‘Perfect time’ to begin ‘lawn rescue plan’ – steps to achieve a ‘lush lawn’ by summer

‘Perfect time’ to begin ‘lawn rescue plan’ – steps to achieve a ‘lush lawn’ by summer


Home Depot: How to ready your lawn for Spring

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Grass grows whenever the temperature rises above 7 degrees celsius. With warmer weather on its way. Gardeners’ World said now is the “perfect time” to begin a “lawn rescue plan”. This means mowing, aerating and digging up weeds to ensure it will look its best by summer. The experts added: “By summer you’ll have a healthy lawn that’s able to withstand the wear and tear of regular use.”

To get a “perfect lawn”, the experts recommended buying a lawn mower, half-moon edger, garden fork, lawn seed, hosepipe, edging shears, wheeled applicator and spring-tined lawn rake.

The first step is to cut the lawn, mowing in one direction and then another direction to ensure any parts are missed.

The experts said: “Rake up clippings so they don’t smother young, emerging shoots, neaten edges with a lawn edger.

“Improve aeration where growth or drainage is poor by pushing a garden fork 10cm to 15cm into the soil. Wiggle it around to heave the soil up by a centimetre or so. Work backwards, spiking the lawn at 15cm intervals.

“If you want a manicured lawn without weeds, dig up dandelions and plantains with a hand trowel. In large areas, you may consider applying a selective lawn weedkiller.

“When mowing, always mow in the opposite direction to the last cut, to prevent a knap forming. Rake out as much moss as you can, then apply moss killer if desired. However, if you want a more natural look, where bees and other insects can forage for food, skip this step.”

To rake out dead grass and moss, gardeners should use a spring-tined lawn rake.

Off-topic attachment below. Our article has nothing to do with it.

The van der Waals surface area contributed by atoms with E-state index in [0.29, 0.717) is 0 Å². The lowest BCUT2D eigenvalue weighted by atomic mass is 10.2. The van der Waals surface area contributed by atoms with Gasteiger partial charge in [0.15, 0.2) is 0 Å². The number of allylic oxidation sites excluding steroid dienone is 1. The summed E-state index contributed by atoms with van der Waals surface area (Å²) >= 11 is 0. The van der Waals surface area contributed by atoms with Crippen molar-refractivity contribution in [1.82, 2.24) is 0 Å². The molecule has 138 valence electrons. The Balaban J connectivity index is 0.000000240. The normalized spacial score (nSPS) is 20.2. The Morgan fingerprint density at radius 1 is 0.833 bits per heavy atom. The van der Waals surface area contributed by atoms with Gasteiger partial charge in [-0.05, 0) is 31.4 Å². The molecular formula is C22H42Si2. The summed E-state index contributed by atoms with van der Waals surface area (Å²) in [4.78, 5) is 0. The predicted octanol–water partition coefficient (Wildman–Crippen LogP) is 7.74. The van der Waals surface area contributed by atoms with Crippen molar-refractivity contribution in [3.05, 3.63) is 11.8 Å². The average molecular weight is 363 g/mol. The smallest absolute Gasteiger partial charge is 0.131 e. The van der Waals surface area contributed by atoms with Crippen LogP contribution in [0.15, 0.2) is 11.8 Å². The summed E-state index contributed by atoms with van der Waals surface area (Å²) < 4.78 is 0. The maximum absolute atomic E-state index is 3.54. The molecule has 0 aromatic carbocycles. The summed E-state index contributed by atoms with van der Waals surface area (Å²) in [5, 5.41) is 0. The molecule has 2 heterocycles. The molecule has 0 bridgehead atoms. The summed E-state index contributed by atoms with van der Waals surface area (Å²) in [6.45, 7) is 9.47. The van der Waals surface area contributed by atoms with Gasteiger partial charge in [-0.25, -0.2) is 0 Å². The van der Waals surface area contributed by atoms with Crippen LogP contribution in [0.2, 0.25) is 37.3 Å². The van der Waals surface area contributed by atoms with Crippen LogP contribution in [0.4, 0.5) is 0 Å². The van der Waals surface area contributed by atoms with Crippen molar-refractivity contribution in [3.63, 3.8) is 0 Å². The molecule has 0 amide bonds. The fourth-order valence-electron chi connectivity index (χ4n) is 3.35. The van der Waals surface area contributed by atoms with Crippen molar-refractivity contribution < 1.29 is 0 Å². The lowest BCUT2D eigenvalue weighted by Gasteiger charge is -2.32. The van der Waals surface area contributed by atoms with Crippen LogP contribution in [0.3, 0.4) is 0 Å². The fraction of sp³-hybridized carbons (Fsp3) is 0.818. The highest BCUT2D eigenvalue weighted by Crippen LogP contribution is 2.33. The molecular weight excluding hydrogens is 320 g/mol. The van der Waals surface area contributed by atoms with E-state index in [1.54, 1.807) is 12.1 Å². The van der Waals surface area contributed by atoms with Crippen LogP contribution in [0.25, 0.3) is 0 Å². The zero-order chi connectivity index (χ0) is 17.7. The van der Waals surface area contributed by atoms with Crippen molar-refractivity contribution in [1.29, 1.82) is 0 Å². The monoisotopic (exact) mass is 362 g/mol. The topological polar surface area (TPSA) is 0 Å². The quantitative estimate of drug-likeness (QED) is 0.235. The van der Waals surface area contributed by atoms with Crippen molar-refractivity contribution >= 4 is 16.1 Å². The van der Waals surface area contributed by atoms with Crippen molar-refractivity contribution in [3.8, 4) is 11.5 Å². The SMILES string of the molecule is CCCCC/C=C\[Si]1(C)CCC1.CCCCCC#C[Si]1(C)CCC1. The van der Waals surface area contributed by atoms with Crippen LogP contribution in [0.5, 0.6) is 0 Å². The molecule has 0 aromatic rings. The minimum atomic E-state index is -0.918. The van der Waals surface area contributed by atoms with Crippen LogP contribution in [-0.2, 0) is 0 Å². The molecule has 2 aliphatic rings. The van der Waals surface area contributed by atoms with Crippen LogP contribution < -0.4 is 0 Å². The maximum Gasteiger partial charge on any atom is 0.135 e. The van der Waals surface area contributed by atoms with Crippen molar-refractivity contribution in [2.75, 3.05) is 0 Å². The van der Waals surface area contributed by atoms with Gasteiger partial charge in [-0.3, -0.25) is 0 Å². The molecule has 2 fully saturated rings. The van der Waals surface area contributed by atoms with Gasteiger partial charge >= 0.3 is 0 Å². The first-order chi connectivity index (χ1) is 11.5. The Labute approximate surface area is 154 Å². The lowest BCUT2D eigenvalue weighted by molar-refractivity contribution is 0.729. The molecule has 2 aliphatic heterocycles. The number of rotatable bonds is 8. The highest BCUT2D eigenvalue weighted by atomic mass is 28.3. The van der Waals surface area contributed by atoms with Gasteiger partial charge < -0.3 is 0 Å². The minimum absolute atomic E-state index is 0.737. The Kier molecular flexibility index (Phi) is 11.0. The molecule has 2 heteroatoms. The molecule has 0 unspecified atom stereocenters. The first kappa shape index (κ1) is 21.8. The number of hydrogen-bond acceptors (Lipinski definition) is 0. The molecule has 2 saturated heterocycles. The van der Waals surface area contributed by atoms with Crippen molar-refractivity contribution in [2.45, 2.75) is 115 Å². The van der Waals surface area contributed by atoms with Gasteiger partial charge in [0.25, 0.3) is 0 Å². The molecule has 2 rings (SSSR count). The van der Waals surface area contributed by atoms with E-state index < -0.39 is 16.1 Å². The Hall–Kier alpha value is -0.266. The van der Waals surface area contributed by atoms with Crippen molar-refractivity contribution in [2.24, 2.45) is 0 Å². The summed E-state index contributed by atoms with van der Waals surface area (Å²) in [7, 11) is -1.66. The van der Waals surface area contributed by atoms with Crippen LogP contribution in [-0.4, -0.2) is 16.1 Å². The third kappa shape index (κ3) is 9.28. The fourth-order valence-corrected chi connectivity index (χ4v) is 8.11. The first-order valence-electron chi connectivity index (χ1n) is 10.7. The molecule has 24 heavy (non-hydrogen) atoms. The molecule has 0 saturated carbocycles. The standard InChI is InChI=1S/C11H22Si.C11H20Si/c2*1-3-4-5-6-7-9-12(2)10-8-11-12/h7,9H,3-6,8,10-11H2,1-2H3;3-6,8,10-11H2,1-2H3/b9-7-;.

If the lawn is large, small areas should be tackled at a time before collecting the debris.

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According to Gardeners’ World, the lawn will look “ragged” but will soon recover. It should then be mowed with the blades set low.

They added: “From now on, when you mow the lawn, leave the clippings in place to act as a nutrient-rich mulch that will feed the grass.

“To help your lawn even further you can also feed the grass with a specific lawn fertiliser.

“Add a slow release fertiliser such as pelleted chicken manure, a spring lawn feed or a multi-purpose feed during a mild spell. Water in well if there’s no rain on the way, trim the edges if necessary.”

Bare patches can be repaired a few days after the lawn has been fed.

To do so, break up the soil, scatter seeds and then sprinkle with potting compost. 

For thinner areas, gardeners should scatter the seed at half the rate stated on the packet, then lightly rake it in.

The experts continued: “Mow the lawn weekly or fortnightly, depending on how you want your lawn to look. Leave newly sown areas of lawn to sprout, without mowing, and keep them well watered. You could use a sprinkler if the weather is dry.

“Firm in the roots of recently sown patches to ensure they establish well.

“If your mower has a roller, push it over the area with the engine off. Alternatively firm the grass gently under foot. Avoid mowing re-sown patches until the grass is four centimetres tall.

“Keep mowing and edging your lawn when necessary. After just a few weeks, it should be looking healthy, dense and even.

“Make repairs after heavy use. Loosen the soil surface of damaged areas with a spring-tined lawn rake. On clay soils, spike with a fork to reduce compaction.”

Lastly, the mower’s height should be raised during hot and dry weather and newly sown areas should be kept well watered.

Gardeners’ World added: “Keep the lawn lush by applying slow release fertiliser to established areas, and add a milder, diluted liquid seaweed feed to recently re-sown patches.”

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